Emily Perkins' A Doll's House is to Henrik Ibsen's original what Clueless is to Jane Austen's Emma: it's a wonderfully assured, loose adaptation filled with sharp observations about a contemporary tribe.
Locations aren't specified in this drawing-room drama but Perkins' subjects have the Auckland obsession with property and anxiety about precarious success.
The central couple make things hard for themselves: Nora and Theo live off-grid, eschew sugar and have kids (whose presence, both on and offstage, nicely pervades the action). And both spouses have secrets. Convincingly, it's this stew of tensions that complicates their lives, rather than any one sole factor.
While late revelations feel a little rushed, the dialogue is quotable and natural, crass where appropriate and very believable. Rooftop gardens are "nice-to-haves" and buying a house is joining the "mortgage death group".
Theo " from the Greek for "God" " is well named by Perkins; Nora worships him, and prays to him for money. The performances are equally easy and natural " impressively so as director Colin McColl emphasises physical affection. Laurel Devenie, onstage for the whole 100 minutes as Nora, carries the play beautifully, and piercing-eyed Damien Avery as Theo is a good match.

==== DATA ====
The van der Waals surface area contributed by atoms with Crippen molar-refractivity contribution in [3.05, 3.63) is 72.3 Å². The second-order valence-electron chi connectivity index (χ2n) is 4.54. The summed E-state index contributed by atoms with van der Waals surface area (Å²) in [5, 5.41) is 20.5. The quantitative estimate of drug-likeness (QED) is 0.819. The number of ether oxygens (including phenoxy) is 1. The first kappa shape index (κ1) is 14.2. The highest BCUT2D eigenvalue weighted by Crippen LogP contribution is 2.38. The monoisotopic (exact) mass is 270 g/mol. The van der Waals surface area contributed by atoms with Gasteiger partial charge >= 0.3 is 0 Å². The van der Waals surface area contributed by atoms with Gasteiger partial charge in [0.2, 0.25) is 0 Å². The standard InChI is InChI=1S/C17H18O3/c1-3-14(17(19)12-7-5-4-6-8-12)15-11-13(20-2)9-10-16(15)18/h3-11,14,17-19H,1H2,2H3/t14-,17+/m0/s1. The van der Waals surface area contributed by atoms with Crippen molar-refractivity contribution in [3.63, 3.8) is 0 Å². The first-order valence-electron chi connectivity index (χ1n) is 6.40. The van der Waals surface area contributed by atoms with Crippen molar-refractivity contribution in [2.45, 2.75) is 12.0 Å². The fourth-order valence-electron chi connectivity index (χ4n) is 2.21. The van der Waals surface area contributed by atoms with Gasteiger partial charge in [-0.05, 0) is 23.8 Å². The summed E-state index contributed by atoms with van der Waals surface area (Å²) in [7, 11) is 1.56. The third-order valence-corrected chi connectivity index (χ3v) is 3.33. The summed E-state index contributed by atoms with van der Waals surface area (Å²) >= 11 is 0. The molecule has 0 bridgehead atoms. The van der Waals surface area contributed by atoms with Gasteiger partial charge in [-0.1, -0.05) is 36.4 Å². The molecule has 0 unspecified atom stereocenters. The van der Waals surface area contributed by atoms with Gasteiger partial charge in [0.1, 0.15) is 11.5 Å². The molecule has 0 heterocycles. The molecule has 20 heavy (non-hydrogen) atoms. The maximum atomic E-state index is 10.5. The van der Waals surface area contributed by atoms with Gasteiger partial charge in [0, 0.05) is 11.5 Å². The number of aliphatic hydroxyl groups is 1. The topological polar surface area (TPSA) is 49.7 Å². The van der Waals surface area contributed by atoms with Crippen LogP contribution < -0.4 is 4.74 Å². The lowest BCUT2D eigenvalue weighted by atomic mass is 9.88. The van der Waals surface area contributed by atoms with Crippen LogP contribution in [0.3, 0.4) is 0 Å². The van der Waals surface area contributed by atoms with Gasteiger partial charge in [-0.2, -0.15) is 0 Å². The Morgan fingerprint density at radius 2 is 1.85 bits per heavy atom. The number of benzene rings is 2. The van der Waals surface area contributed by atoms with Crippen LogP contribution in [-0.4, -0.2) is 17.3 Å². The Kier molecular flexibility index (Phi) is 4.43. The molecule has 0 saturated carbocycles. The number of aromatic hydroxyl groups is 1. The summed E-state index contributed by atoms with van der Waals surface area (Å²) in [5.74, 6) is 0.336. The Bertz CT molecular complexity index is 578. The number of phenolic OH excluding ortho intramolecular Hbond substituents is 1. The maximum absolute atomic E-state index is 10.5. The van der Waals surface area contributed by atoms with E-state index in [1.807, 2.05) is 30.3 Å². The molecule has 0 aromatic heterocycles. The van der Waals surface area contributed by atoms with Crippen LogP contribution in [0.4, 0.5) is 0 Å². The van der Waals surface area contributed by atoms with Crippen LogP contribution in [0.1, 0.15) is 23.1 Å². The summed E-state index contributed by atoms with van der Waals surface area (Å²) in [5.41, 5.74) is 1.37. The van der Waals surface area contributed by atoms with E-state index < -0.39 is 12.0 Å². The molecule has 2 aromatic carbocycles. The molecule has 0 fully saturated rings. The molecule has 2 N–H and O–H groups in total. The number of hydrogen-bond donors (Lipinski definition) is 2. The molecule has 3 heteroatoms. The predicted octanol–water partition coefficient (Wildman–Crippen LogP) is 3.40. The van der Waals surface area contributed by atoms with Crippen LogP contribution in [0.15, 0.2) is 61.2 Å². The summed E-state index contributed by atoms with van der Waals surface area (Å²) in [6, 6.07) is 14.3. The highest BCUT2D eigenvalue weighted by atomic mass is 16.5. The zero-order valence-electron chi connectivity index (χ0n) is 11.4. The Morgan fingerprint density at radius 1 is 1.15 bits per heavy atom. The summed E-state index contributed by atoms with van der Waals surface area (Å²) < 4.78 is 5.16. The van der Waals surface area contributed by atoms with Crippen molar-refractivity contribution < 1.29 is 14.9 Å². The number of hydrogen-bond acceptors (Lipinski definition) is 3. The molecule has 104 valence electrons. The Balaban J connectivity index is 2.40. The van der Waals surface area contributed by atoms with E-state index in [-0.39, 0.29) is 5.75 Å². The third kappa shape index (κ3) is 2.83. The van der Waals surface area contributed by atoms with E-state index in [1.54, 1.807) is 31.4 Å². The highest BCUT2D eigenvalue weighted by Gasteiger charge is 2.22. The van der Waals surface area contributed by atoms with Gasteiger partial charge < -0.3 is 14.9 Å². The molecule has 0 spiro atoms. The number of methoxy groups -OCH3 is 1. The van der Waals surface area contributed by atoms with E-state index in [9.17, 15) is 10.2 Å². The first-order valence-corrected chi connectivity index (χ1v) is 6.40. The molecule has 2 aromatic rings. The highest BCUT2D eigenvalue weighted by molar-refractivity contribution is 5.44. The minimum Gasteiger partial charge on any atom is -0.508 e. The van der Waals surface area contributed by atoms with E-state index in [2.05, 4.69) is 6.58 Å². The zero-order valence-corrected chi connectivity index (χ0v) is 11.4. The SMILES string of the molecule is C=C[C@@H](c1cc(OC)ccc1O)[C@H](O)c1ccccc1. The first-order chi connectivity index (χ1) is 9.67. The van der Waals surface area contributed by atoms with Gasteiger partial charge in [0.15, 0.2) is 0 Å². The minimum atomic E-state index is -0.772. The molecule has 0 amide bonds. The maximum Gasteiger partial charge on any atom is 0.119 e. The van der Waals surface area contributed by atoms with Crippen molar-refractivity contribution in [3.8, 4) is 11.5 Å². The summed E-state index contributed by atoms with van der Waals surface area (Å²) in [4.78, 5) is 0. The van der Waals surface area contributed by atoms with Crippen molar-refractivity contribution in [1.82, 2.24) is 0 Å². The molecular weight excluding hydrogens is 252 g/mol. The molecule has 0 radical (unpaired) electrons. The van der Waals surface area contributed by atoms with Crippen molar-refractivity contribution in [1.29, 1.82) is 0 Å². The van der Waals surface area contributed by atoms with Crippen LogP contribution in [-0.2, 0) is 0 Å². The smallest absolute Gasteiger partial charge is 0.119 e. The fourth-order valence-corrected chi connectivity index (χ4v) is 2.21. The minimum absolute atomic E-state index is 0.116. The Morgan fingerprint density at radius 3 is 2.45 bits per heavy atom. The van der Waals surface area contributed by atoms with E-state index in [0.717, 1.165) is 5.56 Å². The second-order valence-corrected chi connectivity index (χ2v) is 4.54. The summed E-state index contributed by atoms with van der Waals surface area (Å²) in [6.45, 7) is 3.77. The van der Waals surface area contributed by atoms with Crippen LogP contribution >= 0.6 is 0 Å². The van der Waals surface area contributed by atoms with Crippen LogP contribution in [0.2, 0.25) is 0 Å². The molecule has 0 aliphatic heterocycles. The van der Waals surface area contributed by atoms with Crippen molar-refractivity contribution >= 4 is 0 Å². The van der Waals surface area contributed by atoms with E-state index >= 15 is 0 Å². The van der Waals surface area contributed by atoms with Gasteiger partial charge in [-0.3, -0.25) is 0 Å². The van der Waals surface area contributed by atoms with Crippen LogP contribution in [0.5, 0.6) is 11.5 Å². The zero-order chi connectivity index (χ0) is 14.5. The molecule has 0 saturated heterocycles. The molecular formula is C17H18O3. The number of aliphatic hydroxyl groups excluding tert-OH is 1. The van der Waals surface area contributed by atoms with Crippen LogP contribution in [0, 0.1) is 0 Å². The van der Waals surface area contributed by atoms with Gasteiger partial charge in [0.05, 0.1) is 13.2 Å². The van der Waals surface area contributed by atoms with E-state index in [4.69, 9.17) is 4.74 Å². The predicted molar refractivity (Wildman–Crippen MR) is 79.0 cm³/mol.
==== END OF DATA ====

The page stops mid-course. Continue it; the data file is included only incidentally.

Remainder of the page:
Paul Glover is excellent as Aidan, an overbearing guy who doesn't know why he can't keep friends. Nicole Kawana is strong as the only sympathetic character while Peter Elliott is underused as the underwritten Gerry.
Glimpses of Nora tidying away scraps of colour in the otherwise monochromatic show were an expressive touch. But designer Tony Rabbit often repeats one motif ad infinitum on his Auckland Theatre Company sets (chopped wood for The Pohutukawa Tree; ladders for On the Upside Down of the World), and this time, the actors are knee-deep in panda bears. Synthetic mass-produced pandas are out-of-place in the home of neo-hippies.
This clever, interesting adaptation has a life of its own and should be called something else. We're Out of Stevia, perhaps. There's little sweetness left at the end.
Where: Maidment Theatre, Alfred St
When: To May 23